It is evident in the UK that the lifestyles and outlook on health that have been adopted by the general population have led to disastrous health outcomes in the wake of the COVID-19 pandemic, with deaths in the UK alone reaching over 160,000. Despite this, however, the government has made constant attempt to disempower us, the people, and ensure that we remain unaware of many of the steps that can be taken to protect ourselves, and our loved ones, from COVID-19.
Some of the most important aspects of maintaining a healthy lifestyle, such as exercise, have been actively discouraged through government mandating that we stay indoors as much as possible. Perhaps even more disturbingly, we have inadvertently been encouraged to consume unhealthy food such as McDonalds with the “Eat Out to Help Out” scheme reducing the cost of eating out by 50% (a case of extreme negligence given that obesity related diseases form the greatest proportion of covid death co-morbidities).
The basis of this article is primarily from source material found on two websites: that of the World Council for Health (WCH) and the Front line COVID-19 Critical Care Alliance (FLCCC) and its aim is to help spread the word on the preventative and early treatment measures of COVID-19 that most government and health authorities to this day still refuse to acknowledge, and provide the reader with insight that you can use to further empower decision making around health choices.
Covid-19 Treatment and Prevention at Home
Both the WCH and FLCCC have written guides on early treatment measures for COVID-19 that when utilised may dramatically reduce the risk of death.
For treating COVID-19 at home, the World Council for Health recommends the “5-tiered approach to treatment” that aims to:
- Support the immune system
- Target the virus with antivirals/antimicrobials
- Reduce inflammation in the body with anti-inflammatories
- Reduce the risk of blood clots with anticoagulants
- Provide symptomatic relief
This approach focuses on achieving these outcomes whilst also using accessible and inexpensive treatments to ensure that everybody is able to do as much as they can for themselves and their families from home (this also means that the list of treatments is non-exhaustive as treatments such as monoclonal antibodies are costly and thus excluded). The dosing charts for each medication can be found in the article linked and for the following categories (antiviral, anti-inflammatory, and anticoagulant) you should select just one of the recommended treatments.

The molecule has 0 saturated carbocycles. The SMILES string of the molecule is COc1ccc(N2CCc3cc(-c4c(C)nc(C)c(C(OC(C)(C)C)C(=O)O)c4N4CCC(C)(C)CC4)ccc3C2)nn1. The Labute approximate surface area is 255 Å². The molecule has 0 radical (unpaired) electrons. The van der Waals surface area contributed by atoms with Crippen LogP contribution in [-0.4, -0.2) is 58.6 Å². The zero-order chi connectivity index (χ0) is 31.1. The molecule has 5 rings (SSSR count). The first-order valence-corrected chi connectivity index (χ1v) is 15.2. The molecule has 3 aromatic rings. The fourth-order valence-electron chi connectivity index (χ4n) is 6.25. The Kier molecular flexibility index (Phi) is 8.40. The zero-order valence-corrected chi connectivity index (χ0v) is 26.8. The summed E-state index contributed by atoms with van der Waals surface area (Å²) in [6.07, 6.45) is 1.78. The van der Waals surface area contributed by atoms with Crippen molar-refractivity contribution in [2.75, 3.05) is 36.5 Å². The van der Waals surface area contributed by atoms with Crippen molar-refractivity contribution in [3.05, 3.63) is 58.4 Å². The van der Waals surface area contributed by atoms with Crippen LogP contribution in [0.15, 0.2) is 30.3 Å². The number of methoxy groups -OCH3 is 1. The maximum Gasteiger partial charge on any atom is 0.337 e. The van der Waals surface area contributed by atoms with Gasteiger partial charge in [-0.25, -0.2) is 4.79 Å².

To support the immune system, it is recommended that one should take vitamin D, vitamin C, zinc, quercetin and melatonin. All of these are available as supplement pills but can also be found in all sorts of food such as fruits and vegetables like oranges and onions as well as meats like beef and chicken.
For targeting the virus, one should take either ivermectin, hydroxychloroquine or doxycycline (all three of which can be taken in pill form) as well as using mouthwash/nasal rinse solutions. Ivermectin is the most effective of the three for treating Covid-19 and you can find out more about its uses for Covid-19 here, it is especially noteworthy that this treatment has been shown to be effective as a prophylaxis.
There are many medicines one can use to reduce inflammation in the body. Many anti-inflammatory medicines include steroids typically prescription only from your doctor, however, there are plenty of non-steroidal medicines such as ibuprofen, n-acetylcysteine (which replenishes glutathione, an important antioxidant that neutralises toxins in the body) and antihistamines, all of which can be taken as tablets or capsules.
Aspirin is the only over-the-counter anticoagulant that one can use to reduce the risk of blood clots, however, there are other anticoagulants that can be prescribed for home use by your doctor.
Finally, to provide symptomatic relief one can take a wide range of over-the-counter medications such as cough syrups, paracetamol, and mucus reducing agents such as nasal sprays and mouthwashes. Methods such as inhaling steam through a tea towel and drinking ginger and honey tea can also help to relieve coughing.
It is important to note that most essential medicines such as ivermectin overlap into multiple categories and it is vital to treat early and with the correct doses, all of which can be found in the WCH article here.
The FLCCC has worked extensively to create 3 protocols for taking care of COVID-19 patients. These have been designed as clinical guidelines for doctors to follow and are not intended for home use, so if you are just looking to learn how to treat yourself at home, it is best to follow the previous guideline (but make sure to share this information with your doctor if they aren’t aware of it!).
- The I-MASK+ protocol focuses on prevention and early treatment of outpatients (patients that do not stay overnight at a hospital) and is similar to the WCH guide. It effectively outlines the same methods of prevention mentioned earlier but also recommends taking Nigella Sativa (black cumin seeds). The early treatment is separated into 3 lines of therapies, with additional lines of therapy beyond the first being used depending on criteria such as the severity of the disease and co-morbidities of the patient.
- The MATH+ protocol is designed to treat patients who have had to be hospitalised and aims to reverse and/or mitigate severe COVID-19 outcomes such as hypoxemia, hyperinflammation and hypercoagulability
- The I-RECOVER protocol aims to manage and treat long haul COVID-19 syndrome (often referred to as “long-covid”) which has a wide array of symptoms as well as seeing success in treating post-vaccine inflammatory syndromes. Similarly, to I-MASK+, it uses three lines of therapies as well as optional adjunctive therapies. If you are suffering from long-covid it may be worth discussing these potential treatments with your doctor.